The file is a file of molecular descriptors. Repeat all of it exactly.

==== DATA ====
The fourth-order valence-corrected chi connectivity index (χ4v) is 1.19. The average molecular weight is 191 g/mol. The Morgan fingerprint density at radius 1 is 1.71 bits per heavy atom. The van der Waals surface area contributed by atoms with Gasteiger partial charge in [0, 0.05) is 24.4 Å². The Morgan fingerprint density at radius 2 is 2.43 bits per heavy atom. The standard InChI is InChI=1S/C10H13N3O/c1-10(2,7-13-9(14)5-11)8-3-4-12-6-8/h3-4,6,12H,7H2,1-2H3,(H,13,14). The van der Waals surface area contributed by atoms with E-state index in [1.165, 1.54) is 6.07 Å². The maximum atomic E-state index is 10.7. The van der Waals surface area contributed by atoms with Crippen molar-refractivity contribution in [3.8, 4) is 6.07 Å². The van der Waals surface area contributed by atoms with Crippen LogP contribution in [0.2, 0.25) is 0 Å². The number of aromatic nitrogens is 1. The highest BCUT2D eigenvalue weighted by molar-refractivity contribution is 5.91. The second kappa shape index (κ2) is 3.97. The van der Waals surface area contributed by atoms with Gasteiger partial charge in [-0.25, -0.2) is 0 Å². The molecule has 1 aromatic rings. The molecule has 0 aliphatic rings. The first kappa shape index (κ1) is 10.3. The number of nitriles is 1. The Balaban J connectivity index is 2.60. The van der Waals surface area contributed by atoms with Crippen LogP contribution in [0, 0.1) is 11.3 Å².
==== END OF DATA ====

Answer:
The fourth-order valence-corrected chi connectivity index (χ4v) is 1.19. The average molecular weight is 191 g/mol. The Morgan fingerprint density at radius 1 is 1.71 bits per heavy atom. The van der Waals surface area contributed by atoms with Gasteiger partial charge in [0, 0.05) is 24.4 Å². The Morgan fingerprint density at radius 2 is 2.43 bits per heavy atom. The standard InChI is InChI=1S/C10H13N3O/c1-10(2,7-13-9(14)5-11)8-3-4-12-6-8/h3-4,6,12H,7H2,1-2H3,(H,13,14). The van der Waals surface area contributed by atoms with E-state index in [1.165, 1.54) is 6.07 Å². The maximum atomic E-state index is 10.7. The van der Waals surface area contributed by atoms with Crippen molar-refractivity contribution in [3.8, 4) is 6.07 Å². The van der Waals surface area contributed by atoms with Crippen LogP contribution in [0.2, 0.25) is 0 Å². The number of aromatic nitrogens is 1. The highest BCUT2D eigenvalue weighted by molar-refractivity contribution is 5.91. The second kappa shape index (κ2) is 3.97. The van der Waals surface area contributed by atoms with Gasteiger partial charge in [-0.25, -0.2) is 0 Å². The molecule has 1 aromatic rings. The molecule has 0 aliphatic rings. The first kappa shape index (κ1) is 10.3. The number of nitriles is 1. The Balaban J connectivity index is 2.60. The van der Waals surface area contributed by atoms with Crippen LogP contribution in [0, 0.1) is 11.3 Å².